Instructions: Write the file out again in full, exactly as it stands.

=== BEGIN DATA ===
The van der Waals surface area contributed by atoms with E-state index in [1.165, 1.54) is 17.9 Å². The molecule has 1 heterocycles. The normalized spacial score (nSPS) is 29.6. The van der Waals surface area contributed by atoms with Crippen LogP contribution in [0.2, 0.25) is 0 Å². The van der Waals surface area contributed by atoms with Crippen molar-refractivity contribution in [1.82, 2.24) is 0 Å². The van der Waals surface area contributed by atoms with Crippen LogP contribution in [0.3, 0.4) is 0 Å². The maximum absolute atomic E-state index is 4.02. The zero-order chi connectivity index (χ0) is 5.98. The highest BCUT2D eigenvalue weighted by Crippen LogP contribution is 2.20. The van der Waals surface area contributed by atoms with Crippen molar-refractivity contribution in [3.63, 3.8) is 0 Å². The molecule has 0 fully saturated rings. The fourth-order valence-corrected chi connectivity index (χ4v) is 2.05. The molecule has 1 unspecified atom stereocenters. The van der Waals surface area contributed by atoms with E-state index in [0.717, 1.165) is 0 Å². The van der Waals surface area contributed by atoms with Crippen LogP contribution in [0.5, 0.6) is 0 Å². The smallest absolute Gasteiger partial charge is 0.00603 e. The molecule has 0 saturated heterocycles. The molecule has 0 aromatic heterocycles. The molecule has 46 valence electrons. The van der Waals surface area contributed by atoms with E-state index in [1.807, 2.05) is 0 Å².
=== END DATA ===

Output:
The van der Waals surface area contributed by atoms with E-state index in [1.165, 1.54) is 17.9 Å². The molecule has 1 heterocycles. The normalized spacial score (nSPS) is 29.6. The van der Waals surface area contributed by atoms with Crippen LogP contribution in [0.2, 0.25) is 0 Å². The van der Waals surface area contributed by atoms with Crippen molar-refractivity contribution in [1.82, 2.24) is 0 Å². The van der Waals surface area contributed by atoms with Crippen LogP contribution in [0.3, 0.4) is 0 Å². The maximum absolute atomic E-state index is 4.02. The zero-order chi connectivity index (χ0) is 5.98. The highest BCUT2D eigenvalue weighted by Crippen LogP contribution is 2.20. The van der Waals surface area contributed by atoms with Crippen molar-refractivity contribution in [3.63, 3.8) is 0 Å². The molecule has 0 fully saturated rings. The fourth-order valence-corrected chi connectivity index (χ4v) is 2.05. The molecule has 1 unspecified atom stereocenters. The van der Waals surface area contributed by atoms with E-state index in [0.717, 1.165) is 0 Å². The van der Waals surface area contributed by atoms with Crippen LogP contribution in [0.5, 0.6) is 0 Å². The smallest absolute Gasteiger partial charge is 0.00603 e. The molecule has 0 saturated heterocycles. The molecule has 0 aromatic heterocycles. The molecule has 46 valence electrons. The van der Waals surface area contributed by atoms with E-state index in [1.807, 2.05) is 0 Å².